Safety is the main aspect - a wallbox protects against overloading
If you regularly use the purely electric range of your PHEV - and that is the point of having this type of vehicle - you will also need to charge it regularly. This results in a significant load on the power line and the socket, because a charging session of 5 hours at 2.3 kW corresponds, for example, to operating a radiant heater for the same amount of time. If, in contrast, charging is carried out using a wallbox, it is guaranteed that the cable structure is able to cope with this extraordinary load: installation by a specialist company ensures that, firstly, the cable diameter is adequately dimensioned and, secondly, additional safety mechanisms protect the household power grid. In addition, the wallbox itself prevents overloading. This means that charging is absolutely safe - in single-family homes as well as in apartment buildings.
Using a wallbox means higher charging power, ergo shorter charging times
A plug-in hybrid can be charged with 2.3 kW using a standard 230 V, 10 A household socket. Which means that with a battery capacity of 12 kWh, it takes around 5 hours to charge from 0% to 100% state of charge. If the driving profile allows for an overnight charge, this relatively long charging time is sufficient. However, if you need to recharge as quickly as possible between two long journeys during the day, for example, you need a higher charging power. PHEVs can generally only be charged in single-phase mode, but at a higher current than is compatible with the standard plug-in socket: most plug-in hybrid models can be charged at 3.7 kW (230 V at 16 A), which significantly reduces the charging time for the example vehicle: from 5 hours to less than 3.5 hours. However, this is only possible with a professional charging solution such as a wallbox.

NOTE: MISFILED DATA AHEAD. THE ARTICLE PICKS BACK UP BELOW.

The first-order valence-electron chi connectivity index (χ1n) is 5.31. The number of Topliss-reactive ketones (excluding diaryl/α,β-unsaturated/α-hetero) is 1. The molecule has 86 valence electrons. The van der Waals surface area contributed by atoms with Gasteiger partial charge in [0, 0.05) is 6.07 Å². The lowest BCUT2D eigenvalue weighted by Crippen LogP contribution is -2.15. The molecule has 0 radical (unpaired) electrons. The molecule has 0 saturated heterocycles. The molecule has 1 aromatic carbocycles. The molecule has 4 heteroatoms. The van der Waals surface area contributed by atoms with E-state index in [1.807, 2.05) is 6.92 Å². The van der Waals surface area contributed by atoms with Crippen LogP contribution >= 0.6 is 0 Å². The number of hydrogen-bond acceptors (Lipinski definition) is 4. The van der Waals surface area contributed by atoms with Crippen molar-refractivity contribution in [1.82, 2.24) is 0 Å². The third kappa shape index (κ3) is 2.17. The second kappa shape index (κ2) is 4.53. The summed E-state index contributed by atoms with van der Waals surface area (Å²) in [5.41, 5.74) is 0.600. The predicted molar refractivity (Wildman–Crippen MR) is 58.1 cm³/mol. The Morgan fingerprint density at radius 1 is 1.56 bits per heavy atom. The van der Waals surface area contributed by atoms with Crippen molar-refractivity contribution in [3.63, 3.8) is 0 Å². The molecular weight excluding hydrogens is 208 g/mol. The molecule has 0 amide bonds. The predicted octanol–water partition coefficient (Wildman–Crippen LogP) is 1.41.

Prevention of unauthorised access, full cost transparency and ease of use
In shared garages, a wallbox provides a further advantage: a wallbox with user recognition guarantees that only authorised persons are able to charge. This is rather difficult to achieve with a standard socket solution. In addition, wallboxes with the respective features are able to measure the current and record the charging data. This makes it possible, for example, to precisely quantify and bill the electricity for a company car with plug-in hybrid drive without a separate energy meter, or to determine the consumption of individual users. Last but not least, a wallbox with a fixed charging cable offers a high level of convenience: the cable and plug don't lie around on the floor and get dirty, nor do they have to be retrieved before each charging session and then stowed away again. Simply park and plug in.
Fit for the future with a wallbox
Another positive aspect of a wallbox is its versatility. Even if the PHEV can only charge with one phase and a maximum of 3.7 kW - a wallbox is usually designed for 3-phase charging with at least 11 kW (and often even 22 kW). So if you decide to buy a pure battery electric vehicle after your plug-in hybrid, you will also be able to charge that with your existing wallbox. A new charging unit in the carport or garage is then not necessary.
Good to know: All wallboxes are equally subsidised - regardless of whether a PHEV or a BEV is being purchased.
Charging at home – What’s important
Those who want to charge their cars not only at work or at public charging stations, but also at home, have to consider a number of aspects. Here are compact answers to the six most important questions, from the approval and installation of a wallbox to charging speed and electricity costs.
Load management - importance and benefits
There are still more ICE vehicles than electric cars. But what if the situation changes over the next few years? Are the power inputs, particularly of large residential buildings, de-signed to have the majority of tenants “fill their tanks” at home? The answer is yes – if the load management is sophisticated enough.
From the outside, a conventional combustion engine differs only marginally from its electric relative - internally, however, it differs a great deal. A different engine brings with it many new terms that require explanation. From 'A' as in 'AC' to 'F' as in 'FI circuit breaker' and many other terms, we have listed the most important technical vocabulary that an e-car driver should know.